Wednesday, September 21, 2016

Drawing Conclusions About Art (and Self)

As published in the Citizen-Record newspaper on Wednesday, September 21, 2016, by Sara Jewell.

Discovering a new way of looking at, and creating, landscape.

As summer slides into autumn, I’m bidding a reluctant farewell to 2016’s Summer of Art.
Long-time friends as well as my long-suffering husband are familiar with my love-hate relationship with painting: I want to do it but I’m terrible at it. So when I announced I’d signed up for twelve weeks of classes at the ArtQuarters studio in Pugwash, my husband looked at me like I’d dyed my hair purple. Having witnessed my painting meltdowns in the past, I suspect he thought I was wasting my money.
Those art classes were money well-spent and provided the bonus of supporting retired art teacher Louise Cloutier’s long-time dream of opening an art studio. Seriously, if Louise could teach art to high school students for thirty years, she could teach me for one summer.

What made the classes unique were Louise’s mini lessons in art history. By showing us how art has been created since humans first began drawing in cave walls, and providing examples of the works of masters like Rembrandt, Matisse and Picasso, we gained an appreciation for the evolution of technique.
If you’d known this, you wouldn’t have been surprised when you looked in the windows and spied us dipping lengths of white string into glue and laying them on thin squares of wood boards or ripping painted paper and gluing them to pieces of cardboard.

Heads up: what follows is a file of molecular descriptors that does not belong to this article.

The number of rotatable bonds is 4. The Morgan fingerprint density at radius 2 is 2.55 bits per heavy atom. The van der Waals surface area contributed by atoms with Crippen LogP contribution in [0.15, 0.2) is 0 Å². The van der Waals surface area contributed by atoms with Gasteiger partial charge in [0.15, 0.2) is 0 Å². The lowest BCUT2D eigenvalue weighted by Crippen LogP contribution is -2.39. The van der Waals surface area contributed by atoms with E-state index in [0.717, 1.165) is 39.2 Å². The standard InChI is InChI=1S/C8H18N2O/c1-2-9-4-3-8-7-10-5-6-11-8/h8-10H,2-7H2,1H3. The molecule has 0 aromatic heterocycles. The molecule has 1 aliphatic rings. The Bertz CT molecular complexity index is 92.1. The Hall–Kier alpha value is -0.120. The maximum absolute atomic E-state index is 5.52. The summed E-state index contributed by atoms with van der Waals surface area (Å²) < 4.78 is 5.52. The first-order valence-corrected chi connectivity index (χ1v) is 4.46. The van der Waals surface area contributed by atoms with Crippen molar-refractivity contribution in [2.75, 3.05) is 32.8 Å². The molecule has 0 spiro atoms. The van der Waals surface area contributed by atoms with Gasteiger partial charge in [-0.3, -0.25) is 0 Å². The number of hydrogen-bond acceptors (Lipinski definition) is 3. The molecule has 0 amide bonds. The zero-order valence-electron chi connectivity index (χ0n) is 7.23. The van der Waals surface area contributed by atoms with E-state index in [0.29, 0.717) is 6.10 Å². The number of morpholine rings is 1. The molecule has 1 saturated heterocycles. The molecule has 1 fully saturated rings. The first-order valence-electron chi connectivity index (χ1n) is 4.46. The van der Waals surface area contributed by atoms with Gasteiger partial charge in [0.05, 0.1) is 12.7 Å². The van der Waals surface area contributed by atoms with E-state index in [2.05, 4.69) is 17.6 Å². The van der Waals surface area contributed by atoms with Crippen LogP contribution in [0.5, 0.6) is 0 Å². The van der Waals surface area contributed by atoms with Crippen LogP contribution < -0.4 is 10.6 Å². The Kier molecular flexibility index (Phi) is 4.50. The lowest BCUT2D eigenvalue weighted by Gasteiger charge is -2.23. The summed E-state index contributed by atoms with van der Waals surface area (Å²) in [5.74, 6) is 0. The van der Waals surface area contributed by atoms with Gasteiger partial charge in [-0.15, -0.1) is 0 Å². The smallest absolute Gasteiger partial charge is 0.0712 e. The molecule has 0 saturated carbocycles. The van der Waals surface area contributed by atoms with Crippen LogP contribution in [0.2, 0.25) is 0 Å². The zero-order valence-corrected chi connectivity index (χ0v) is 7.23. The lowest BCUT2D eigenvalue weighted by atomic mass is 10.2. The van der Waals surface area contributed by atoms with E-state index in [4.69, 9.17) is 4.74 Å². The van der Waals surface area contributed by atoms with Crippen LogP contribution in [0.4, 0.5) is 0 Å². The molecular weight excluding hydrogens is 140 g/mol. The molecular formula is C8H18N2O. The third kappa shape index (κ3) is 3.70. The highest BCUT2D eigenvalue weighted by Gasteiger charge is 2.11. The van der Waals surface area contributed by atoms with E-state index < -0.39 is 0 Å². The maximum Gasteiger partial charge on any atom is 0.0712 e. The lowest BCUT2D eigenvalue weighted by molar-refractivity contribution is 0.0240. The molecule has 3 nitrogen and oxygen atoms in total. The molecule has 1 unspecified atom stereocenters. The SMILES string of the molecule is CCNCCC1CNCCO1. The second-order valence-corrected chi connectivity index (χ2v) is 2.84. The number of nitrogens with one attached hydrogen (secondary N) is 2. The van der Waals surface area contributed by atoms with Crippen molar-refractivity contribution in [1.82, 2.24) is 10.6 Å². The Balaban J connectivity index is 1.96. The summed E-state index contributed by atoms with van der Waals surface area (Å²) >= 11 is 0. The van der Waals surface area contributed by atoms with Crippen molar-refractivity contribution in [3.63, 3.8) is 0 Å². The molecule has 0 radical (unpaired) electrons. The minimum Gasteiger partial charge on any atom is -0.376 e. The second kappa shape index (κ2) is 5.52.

But I was surprised when I took that particular creation to church on Sunday to share my image of a person praying in a garden, depicted in ripped paper, and a member of the congregation joined our classes the next day. I never thought I’d inspire someone with my artwork.
This is the importance of lifelong learning, of saying “Yes” to new experiences. Not only do you learn a new skill, you also learn about yourself. You may say “I can’t draw” but Louise Cloutier is adamant anyone can create art because art isn’t limited to drawing or painting.

For me, that was the value of an entire summer creating art: Realizing I don’t have to paint in order to be creative. Even when the class in the dreaded landscape painting arrived and was, as expected, totally frustrating, I didn’t have a meltdown. I knew it was only one class so doing landscapes was not my only art experience.
In fact, it was very next week that actually reclaimed the dreaded landscape for me. Using Group of Seven paintings as inspiration, we created landscape collages using pieces of colourful material like men’s shirts and upholstery.
As I was gluing those scraps of fabric into a likeness of a Tom Thompon painting, I realized these classes were teaching me about more than art; they were teaching me about myself. Through this Summer of Art, I learned I am not a details person, preferring broad strokes to specific ones; and I like creating with my hands using texture and fabric, scissors and glue.
“We need to slow our looking in order to see,” Louise told us early on. Turns out, we also need to slow our looking in order to see ourselves, as well.

The Monday night class with our final projects. Louise Cloutier is on the left.

1 comment:

  1. Thanks, Sara. You truly grasped that fundamental of art: teaching us about self. And that creativity is more than painting and drawing. Seeing with that other eye is what I find so fascinating about Louise's methods. I think good teachers know how to do that in every subject.